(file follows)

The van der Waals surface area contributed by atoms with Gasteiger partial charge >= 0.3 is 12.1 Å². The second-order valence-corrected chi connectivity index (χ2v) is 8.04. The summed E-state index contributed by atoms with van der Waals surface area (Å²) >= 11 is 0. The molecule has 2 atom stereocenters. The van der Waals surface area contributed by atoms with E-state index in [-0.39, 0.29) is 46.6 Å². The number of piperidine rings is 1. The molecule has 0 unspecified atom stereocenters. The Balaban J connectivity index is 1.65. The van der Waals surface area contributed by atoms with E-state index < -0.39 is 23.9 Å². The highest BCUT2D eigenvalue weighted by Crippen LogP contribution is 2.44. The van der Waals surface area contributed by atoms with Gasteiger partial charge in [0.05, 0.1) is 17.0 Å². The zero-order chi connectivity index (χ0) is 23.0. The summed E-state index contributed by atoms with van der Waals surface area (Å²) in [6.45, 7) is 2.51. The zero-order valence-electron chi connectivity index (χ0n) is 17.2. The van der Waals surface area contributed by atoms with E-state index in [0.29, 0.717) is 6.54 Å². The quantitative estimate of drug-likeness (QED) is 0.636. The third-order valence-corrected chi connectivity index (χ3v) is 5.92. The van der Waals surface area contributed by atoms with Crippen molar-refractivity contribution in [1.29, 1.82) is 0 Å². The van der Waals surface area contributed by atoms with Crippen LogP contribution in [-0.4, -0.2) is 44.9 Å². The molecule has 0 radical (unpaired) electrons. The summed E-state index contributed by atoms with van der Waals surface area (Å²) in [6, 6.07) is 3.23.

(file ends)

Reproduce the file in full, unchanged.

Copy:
The van der Waals surface area contributed by atoms with Gasteiger partial charge >= 0.3 is 12.1 Å². The second-order valence-corrected chi connectivity index (χ2v) is 8.04. The summed E-state index contributed by atoms with van der Waals surface area (Å²) >= 11 is 0. The molecule has 2 atom stereocenters. The van der Waals surface area contributed by atoms with E-state index in [-0.39, 0.29) is 46.6 Å². The number of piperidine rings is 1. The molecule has 0 unspecified atom stereocenters. The Balaban J connectivity index is 1.65. The van der Waals surface area contributed by atoms with E-state index < -0.39 is 23.9 Å². The highest BCUT2D eigenvalue weighted by Crippen LogP contribution is 2.44. The van der Waals surface area contributed by atoms with Gasteiger partial charge in [0.05, 0.1) is 17.0 Å². The zero-order chi connectivity index (χ0) is 23.0. The summed E-state index contributed by atoms with van der Waals surface area (Å²) in [6.45, 7) is 2.51. The zero-order valence-electron chi connectivity index (χ0n) is 17.2. The van der Waals surface area contributed by atoms with E-state index in [0.29, 0.717) is 6.54 Å². The quantitative estimate of drug-likeness (QED) is 0.636. The third-order valence-corrected chi connectivity index (χ3v) is 5.92. The van der Waals surface area contributed by atoms with Crippen molar-refractivity contribution in [1.29, 1.82) is 0 Å². The van der Waals surface area contributed by atoms with Crippen LogP contribution in [-0.4, -0.2) is 44.9 Å². The molecule has 0 radical (unpaired) electrons. The summed E-state index contributed by atoms with van der Waals surface area (Å²) in [6, 6.07) is 3.23.